"It's going to be brutal," she said. "We're kind of down to the bone, but if we have to cut, we're going to do it."
Harrison School District 2 has made more than $13.5 million in cuts the past three years and the general fund revenue for 2011-2012 is around $70 million. In a strategic move, the district, cut 60 positions three years ago, most handled by retirements and staff leaving.
Last year, the district took a $3 million hit, eased by closing a school with low enrollment, ending several programs, including an adult education and English language learning center, and increasing class sizes.
It is now looking at about $1.8 million in cuts, estimated Assistant Superintendent Kevin Smelker.
"It will be a tough year. We always try to keep it away from the classroom, but when things are this severe it could impact the classroom."
Possibly the hardest hit will be the small rural districts east and south of Colorado Springs.
"There isn't any fluff left. We haven't had any fluff for years," said Paul McCarty, superintendent of Hanover School District 28.
The district expects to cut up to $250,000 from the $3 million budget, including an estimate for declining enrollment.
"Everything is going to have to be on the table," McCarty said. "We are going to have to be creative. We will even consider combining grades to survive."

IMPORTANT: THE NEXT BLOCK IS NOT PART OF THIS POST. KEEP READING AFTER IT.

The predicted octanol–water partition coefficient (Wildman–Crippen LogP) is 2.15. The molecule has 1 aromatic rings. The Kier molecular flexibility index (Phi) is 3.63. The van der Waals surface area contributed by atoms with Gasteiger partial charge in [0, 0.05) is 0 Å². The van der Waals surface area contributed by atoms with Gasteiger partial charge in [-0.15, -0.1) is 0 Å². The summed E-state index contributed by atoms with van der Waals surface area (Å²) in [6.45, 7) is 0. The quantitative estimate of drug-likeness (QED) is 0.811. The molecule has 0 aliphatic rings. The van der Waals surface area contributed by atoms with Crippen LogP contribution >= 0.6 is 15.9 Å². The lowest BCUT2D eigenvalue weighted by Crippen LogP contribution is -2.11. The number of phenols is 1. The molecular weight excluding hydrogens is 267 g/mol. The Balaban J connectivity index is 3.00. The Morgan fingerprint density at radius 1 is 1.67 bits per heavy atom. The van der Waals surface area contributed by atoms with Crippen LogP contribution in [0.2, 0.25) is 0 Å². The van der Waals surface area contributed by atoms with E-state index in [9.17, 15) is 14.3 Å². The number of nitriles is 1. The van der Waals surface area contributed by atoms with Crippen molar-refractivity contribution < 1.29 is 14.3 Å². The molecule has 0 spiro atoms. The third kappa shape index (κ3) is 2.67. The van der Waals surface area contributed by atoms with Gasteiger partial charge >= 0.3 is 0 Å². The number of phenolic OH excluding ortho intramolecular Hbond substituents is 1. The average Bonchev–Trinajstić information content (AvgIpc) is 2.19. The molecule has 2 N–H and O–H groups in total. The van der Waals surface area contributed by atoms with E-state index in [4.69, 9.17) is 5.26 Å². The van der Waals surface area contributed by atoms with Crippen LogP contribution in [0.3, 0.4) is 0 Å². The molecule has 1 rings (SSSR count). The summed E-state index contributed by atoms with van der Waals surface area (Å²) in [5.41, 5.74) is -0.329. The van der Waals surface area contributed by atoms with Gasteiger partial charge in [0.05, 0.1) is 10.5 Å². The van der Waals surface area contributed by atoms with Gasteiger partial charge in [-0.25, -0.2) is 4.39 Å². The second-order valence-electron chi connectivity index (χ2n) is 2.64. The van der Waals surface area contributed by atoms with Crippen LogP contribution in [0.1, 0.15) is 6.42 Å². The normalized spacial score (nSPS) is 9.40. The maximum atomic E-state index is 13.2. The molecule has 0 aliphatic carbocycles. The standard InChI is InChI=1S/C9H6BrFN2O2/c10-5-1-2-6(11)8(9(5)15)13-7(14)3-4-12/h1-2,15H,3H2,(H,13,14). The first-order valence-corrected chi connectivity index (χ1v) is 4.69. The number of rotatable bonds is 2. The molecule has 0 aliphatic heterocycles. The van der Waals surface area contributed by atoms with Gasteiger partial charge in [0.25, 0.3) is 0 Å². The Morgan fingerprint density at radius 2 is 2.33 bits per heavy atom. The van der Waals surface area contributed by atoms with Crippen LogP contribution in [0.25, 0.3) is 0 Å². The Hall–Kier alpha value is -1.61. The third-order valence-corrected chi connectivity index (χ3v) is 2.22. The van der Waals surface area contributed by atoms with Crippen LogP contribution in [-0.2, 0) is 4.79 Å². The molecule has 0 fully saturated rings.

The district does however, draw a line. It won't charge for bus transportation given that more than 60 percent of the students are on free or reduced-price lunch.
These recent years of financial challenges are not new, said Weil of Great Education Colorado, a nonpartisan group that was a major proponent of Prop. 103.
"Districts and schools have been doing more with less for 30 years," she said.
Even if budgets stabilize, schools will be underfunded and that isn't fair to kids.
"Nobody wants cuts to education," Weil said. "People really do care about schools."
But they also care about their own pocketbooks, as indicated by the failure of tax measures in three of five local district in the Nov. 1 election. Even the lure of matching state money did not entice voters in many districts statewide, including Peyton School District 23 JT.
If approved, the measures would have funded such things as construction to ease crowded schools, safety improvements, replacement of crumbling buildings and computer technology as well as backfilling state cuts.
"We will work to handle our challenges in the best ways possible, but this will have impacts on our schools and our students," said Chief Education Officer Becky Carter of Falcon School District 49, where two tax measures were defeated. Administrators and the board have tried to minimize cuts to the classroom, but based on anticipated 2012 cuts, everything will be impacted, she said.